The Mahele was an important event, changing the way the land was divided. The Hawaiians would realize they would be going to lose their lands to the foreigners. The Mahele was unnecessary and caused great suffering for the Hawaiians. The only person who really needed it was the foreigners, it was a horrible idea. The Great Mahele Act of 1848 was unjustified because foreigners didn’t need to make new laws, Hawaiians lost land, and poverty came (http://www.hawaiihistory.org/index.cfm?fuseaction=ig.page&PageID=288) .
The overthrow of the Hawaiian Kingdom took place in Hawaii on January 17th, 1893. The overthrow was when the Hawaiian Monarchy was taken down and lost its sovereignty. The Overthrow happened because, The annexationists wanted more power. Some people involved were King David Kalakaua, the Hawaiian league/ Committee of safety, Robert Wilcox, Queen Liliuokalani, and Lorrin Thurston, John Stevens, Sanford Dole, Jame Blount, Aloha Aina, American businessmen. The result of the Overthrow was unjustified. The Overthrow of the Hawaiian Kingdom was unjustified because there was a lot of fights about who is going to take over the kingdom. The queen also was forced to surrendered her kingdom to the U.S so they Committee of safety can’t have it.
From a foreign perspective, one of the main reasons the Mahele was enacted was because of the western way of thinking towards land ownership. The western way of thinking towards land ownership was that each individual could purchase, own, and sell land (Cachola). As the foreigners were accustomed to that way of thinking, they were perplexed by by the fact that the Hawaiians didn’t have the same ideas in terms of land ownership. So, the foreigners demanded that they system be changed in a way they they could buy and own land in fee simple (Cachola). Also, they Mahele of 1848 was created because many foreigners craved the right to own land, mainly to start businesses and to have ownership of the land beneath their homes. The foreigners wanted to develop a secure businesses that would not be shut down merely because they didn’t own the land under the business. They also wanted to have a secure place to live so that no one could trespass on their property and break into their homes. To the foreigners, the Mahele of 1848 was beneficial because it allowed them to buy and sell land and to own houses as well as the land under them.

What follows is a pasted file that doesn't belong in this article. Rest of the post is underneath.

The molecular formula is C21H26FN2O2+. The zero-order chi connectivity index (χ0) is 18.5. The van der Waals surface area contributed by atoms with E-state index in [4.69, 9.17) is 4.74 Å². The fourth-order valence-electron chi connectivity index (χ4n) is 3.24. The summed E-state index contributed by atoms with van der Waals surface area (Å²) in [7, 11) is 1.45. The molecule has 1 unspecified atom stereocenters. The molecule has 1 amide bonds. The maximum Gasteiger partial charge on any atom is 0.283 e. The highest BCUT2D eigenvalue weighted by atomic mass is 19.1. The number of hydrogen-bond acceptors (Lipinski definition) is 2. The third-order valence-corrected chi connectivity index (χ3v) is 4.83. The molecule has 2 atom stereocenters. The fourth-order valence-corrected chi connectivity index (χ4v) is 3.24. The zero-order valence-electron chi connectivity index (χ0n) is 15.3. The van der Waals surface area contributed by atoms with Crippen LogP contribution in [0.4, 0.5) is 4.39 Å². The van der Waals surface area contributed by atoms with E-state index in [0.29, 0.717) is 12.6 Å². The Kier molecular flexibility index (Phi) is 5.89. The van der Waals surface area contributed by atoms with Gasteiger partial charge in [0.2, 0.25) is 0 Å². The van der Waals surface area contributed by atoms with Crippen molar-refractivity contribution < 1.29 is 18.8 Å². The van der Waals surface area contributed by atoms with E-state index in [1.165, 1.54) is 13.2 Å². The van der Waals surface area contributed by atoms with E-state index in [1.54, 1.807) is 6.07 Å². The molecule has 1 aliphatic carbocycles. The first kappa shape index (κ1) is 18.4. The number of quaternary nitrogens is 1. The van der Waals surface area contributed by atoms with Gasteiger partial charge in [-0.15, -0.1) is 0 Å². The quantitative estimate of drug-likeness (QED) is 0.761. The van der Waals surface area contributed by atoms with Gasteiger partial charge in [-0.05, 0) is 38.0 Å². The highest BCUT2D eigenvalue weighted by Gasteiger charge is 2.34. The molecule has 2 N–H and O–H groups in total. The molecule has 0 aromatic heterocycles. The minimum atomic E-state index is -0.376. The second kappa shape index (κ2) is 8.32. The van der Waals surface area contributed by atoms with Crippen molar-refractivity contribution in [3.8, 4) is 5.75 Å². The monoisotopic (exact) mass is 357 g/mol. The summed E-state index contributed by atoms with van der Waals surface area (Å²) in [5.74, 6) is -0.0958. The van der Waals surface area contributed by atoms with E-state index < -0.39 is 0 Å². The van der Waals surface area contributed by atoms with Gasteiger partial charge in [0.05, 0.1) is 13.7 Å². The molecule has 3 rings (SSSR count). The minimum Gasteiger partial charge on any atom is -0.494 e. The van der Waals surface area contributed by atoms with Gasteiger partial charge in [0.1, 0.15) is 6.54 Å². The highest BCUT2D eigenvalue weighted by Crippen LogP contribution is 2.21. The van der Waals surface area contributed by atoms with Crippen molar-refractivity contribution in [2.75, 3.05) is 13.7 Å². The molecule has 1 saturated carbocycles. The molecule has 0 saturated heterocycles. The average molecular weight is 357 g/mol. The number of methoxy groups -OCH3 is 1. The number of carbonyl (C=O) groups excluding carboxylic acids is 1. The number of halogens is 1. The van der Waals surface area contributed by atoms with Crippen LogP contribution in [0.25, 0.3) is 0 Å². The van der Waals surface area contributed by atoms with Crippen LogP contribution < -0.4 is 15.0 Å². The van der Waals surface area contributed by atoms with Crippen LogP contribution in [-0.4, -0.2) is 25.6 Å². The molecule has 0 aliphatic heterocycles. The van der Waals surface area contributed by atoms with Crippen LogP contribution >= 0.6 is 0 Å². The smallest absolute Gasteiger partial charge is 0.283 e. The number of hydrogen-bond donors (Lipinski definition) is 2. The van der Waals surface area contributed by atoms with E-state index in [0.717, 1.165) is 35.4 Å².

On September 2, 1838, Liliu Kamakaeha, also known by her Christian name Lydia, and later in life by her royal name, Lili’uokalani, was born. Though her reign as Queen of Hawai’i was short, from 1891-1893, her impact on Hawai’i is still present today. Not only was she Hawaii’s last monarch, she was Hawaii’s first queen in her own right (not by marriage to a king), and her love of the Hawaiian people was unmatched by any other ruler or sovereign. Aside from being a political figure, she was highly religious, philanthropic, a writer and composer, and a traveler, having had the opportunity to meet Queen Victoria of England and developing a sort-of friendship with President Cleveland and his wife. Lili’uokalani was dethroned by an oligarchy of white American businessmen, who
where they came from. For the residents of Hawai’i, preserving and carrying on the Hawaiian culture has been a big issue over the past many years. This is because of various events that have occurred both in Hawaii’s history and in modern day Hawai’i. For instance, according to the Waianae Book of Hawaiian Health, in 1804, the first Westerners came to the islands, introducing horrid and infectious diseases that spread rapidly and killed hundreds and thousands of people, causing a drastic decline in the Hawaiian population. This also consequently damaged part of the Hawaiian culture. While this is just one of the many problems that have affected the loss of Hawaiian culture, this essay will explain the various other aspects, from the history (when the problem
Historical Hawaii was affected by an influx of missionaries, leaving Christian beliefs spread throughout the island. The majority of the native Hawaiians, however do not identify as religious. For the most part, they believe as their ancestors had; in multiple gods, spirituality and high regard for their land. Maintaining Harmony and balance among these three things is the up most important aspect of their culture. Everything in their lives is impacted by Mana; spiritual energy from the land. Mana is present every day in their lives, and continues to be considered even after death.
Emilihter Kihleng is a Guam born pohnpeian who “has spent much of her life moving back and forth between her native island of Pohnpei, Hawai’i, and Guam.” Although she was born in Guam she still holds a very close connection to her homeland of Pohnpei and speaks strongly about its issues and her experiences this can be found in her unique collection of poetry, My Urohs. As stated by Albert Wendt about Emilihter’s book that “it is Kihleng’s first collection; it is also the first collection of poetry in English by a Pohnpeian poet. But, more importantly, her voice is a new fusion of English and Pohnpeian, the result of her upbringing and life in Pohnpei, Guam, Hawai’i, and the USA.” She is also a graduate of UH Manoa with an MA in English